The question you need to ask yourself is what is the opportunity cost? Well, a few things jump out at me, consider this. When I worked in Manhattan, I would frequently be stopped by tourists in need of directions. How do you get from Mark Twain's house to the Bobst library at NYU? Well, you can take a shortcut through Washington Square Park. It feels good to be a helper. But if you get everywhere by Uber or by the bus or the subway, you can't actually help the lost and bewildered tourist find the shortcuts. Yeah, you know how to get from point A to point B. Unfortunately, you don't know how to get from point A to point C, you sacrifice speed for depth. And as a result, you can't help when others get lost.
Okay, so what about when you get lost, because it happens sometimes? Well, if you walk around a lot in the same neighborhood, you start to understand the underlying design of a place, the way the streets are laid out, numbered, and named. That didn't happen by accident. They are all outcomes of design. So when you get lost, all is not lost. If you understand the underlying design. You can reason your way out of a problem, you don't need a GPS map or even a compass to know that the avenues in Manhattan run north-south. If you also know that the avenue numbers get bigger as you go east to west, well, then you have a mental model that will allow you to get around pretty well. Similarly, if you understand the underlying design of a bit of code, you have a mental model that allows you to reason about problems. If you can't reason about problems, where does that leave you? Your fancy IDE with all those cool features isn't coming to save you when you get lost, you have no resort but to copy and paste top-rated answers out of Stack Overflow and hope for the best.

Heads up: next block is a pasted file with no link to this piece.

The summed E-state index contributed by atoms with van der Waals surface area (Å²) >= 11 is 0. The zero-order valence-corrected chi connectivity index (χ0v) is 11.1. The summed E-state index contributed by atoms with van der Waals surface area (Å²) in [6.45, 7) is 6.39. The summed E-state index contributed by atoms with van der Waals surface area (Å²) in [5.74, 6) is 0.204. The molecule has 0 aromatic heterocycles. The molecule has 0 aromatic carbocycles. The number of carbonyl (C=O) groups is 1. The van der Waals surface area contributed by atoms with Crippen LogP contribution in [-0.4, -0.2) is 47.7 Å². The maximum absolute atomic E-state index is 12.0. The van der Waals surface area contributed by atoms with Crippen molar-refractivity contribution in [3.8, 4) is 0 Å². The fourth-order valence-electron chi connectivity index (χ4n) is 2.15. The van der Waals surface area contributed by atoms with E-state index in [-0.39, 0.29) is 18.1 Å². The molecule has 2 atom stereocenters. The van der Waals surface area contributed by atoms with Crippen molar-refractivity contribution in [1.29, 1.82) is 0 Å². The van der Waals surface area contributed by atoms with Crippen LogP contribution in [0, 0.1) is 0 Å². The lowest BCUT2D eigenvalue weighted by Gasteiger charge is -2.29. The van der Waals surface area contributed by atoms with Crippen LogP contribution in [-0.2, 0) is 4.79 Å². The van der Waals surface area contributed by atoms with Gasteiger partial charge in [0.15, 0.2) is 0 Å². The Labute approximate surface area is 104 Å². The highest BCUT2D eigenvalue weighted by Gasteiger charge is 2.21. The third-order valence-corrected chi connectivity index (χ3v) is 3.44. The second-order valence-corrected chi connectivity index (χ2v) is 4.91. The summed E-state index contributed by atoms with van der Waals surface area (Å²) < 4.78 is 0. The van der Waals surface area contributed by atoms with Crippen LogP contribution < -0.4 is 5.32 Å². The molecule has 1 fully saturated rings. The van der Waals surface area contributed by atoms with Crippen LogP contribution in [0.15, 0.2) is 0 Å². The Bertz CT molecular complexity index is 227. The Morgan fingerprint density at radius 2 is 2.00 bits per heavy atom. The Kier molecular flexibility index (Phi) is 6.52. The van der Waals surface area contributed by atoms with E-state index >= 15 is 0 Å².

And that brings me to my final point about IDEs. If you ever noticed how people move around in museums, they don't sprint to and fro. People wander from gallery to gallery. They have their hands behind their backs. They gaze and absorb. When you leave a museum, you are changed. That's why art is so powerful and important. The artist influences by changing your aesthetic perspective. Well, a lot of software is beautiful, profoundly, breathtakingly beautiful, and beautiful code doesn't happen by accident. Certain people work extremely hard to make beautiful code. I'll submit to you that you could learn a lot from reading beautiful code. But you have to take the time to look. Unfortunately, you're not learning shit from the window of an Uber. How can you? You're going 50 miles an hour. Everything is just a blur.
Jack Kerouac was famous for the frenetic pace of his writing. He wrote extremely quickly and never looked back at anything he wrote. If you've ever read On the Road, this should come as no surprise. Many of Kerouac's contemporaries were unimpressed with Kerouac's work but Truman Capote once said of Jack Kerouac, "That's not writing, that's typing." Something to think about the next time your IDE completes your thought for you.